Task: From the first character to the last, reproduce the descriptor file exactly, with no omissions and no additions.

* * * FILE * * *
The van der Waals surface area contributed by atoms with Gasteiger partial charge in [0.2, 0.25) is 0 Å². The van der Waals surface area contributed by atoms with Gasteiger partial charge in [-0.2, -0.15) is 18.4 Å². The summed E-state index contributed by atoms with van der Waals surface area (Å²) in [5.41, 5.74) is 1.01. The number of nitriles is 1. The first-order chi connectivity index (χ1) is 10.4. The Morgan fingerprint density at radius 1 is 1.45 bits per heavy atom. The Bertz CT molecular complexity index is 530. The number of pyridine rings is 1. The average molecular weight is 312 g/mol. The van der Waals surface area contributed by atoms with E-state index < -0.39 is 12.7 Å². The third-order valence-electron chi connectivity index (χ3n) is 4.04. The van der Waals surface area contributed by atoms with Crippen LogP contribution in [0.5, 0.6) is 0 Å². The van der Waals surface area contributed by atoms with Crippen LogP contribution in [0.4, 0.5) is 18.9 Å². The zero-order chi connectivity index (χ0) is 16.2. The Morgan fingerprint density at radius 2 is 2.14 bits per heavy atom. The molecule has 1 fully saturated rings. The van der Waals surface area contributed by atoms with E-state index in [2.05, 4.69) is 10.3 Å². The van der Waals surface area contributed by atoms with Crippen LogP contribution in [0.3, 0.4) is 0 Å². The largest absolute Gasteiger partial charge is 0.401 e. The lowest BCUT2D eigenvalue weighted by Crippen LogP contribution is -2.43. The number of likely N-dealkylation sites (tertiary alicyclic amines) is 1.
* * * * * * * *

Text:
The van der Waals surface area contributed by atoms with Gasteiger partial charge in [0.2, 0.25) is 0 Å². The van der Waals surface area contributed by atoms with Gasteiger partial charge in [-0.2, -0.15) is 18.4 Å². The summed E-state index contributed by atoms with van der Waals surface area (Å²) in [5.41, 5.74) is 1.01. The number of nitriles is 1. The first-order chi connectivity index (χ1) is 10.4. The Morgan fingerprint density at radius 1 is 1.45 bits per heavy atom. The Bertz CT molecular complexity index is 530. The number of pyridine rings is 1. The average molecular weight is 312 g/mol. The van der Waals surface area contributed by atoms with E-state index < -0.39 is 12.7 Å². The third-order valence-electron chi connectivity index (χ3n) is 4.04. The van der Waals surface area contributed by atoms with Crippen LogP contribution in [0.5, 0.6) is 0 Å². The van der Waals surface area contributed by atoms with Crippen LogP contribution in [0.4, 0.5) is 18.9 Å². The zero-order chi connectivity index (χ0) is 16.2. The Morgan fingerprint density at radius 2 is 2.14 bits per heavy atom. The molecule has 1 fully saturated rings. The van der Waals surface area contributed by atoms with E-state index in [2.05, 4.69) is 10.3 Å². The van der Waals surface area contributed by atoms with Crippen LogP contribution in [0.3, 0.4) is 0 Å². The largest absolute Gasteiger partial charge is 0.401 e. The lowest BCUT2D eigenvalue weighted by Crippen LogP contribution is -2.43. The number of likely N-dealkylation sites (tertiary alicyclic amines) is 1.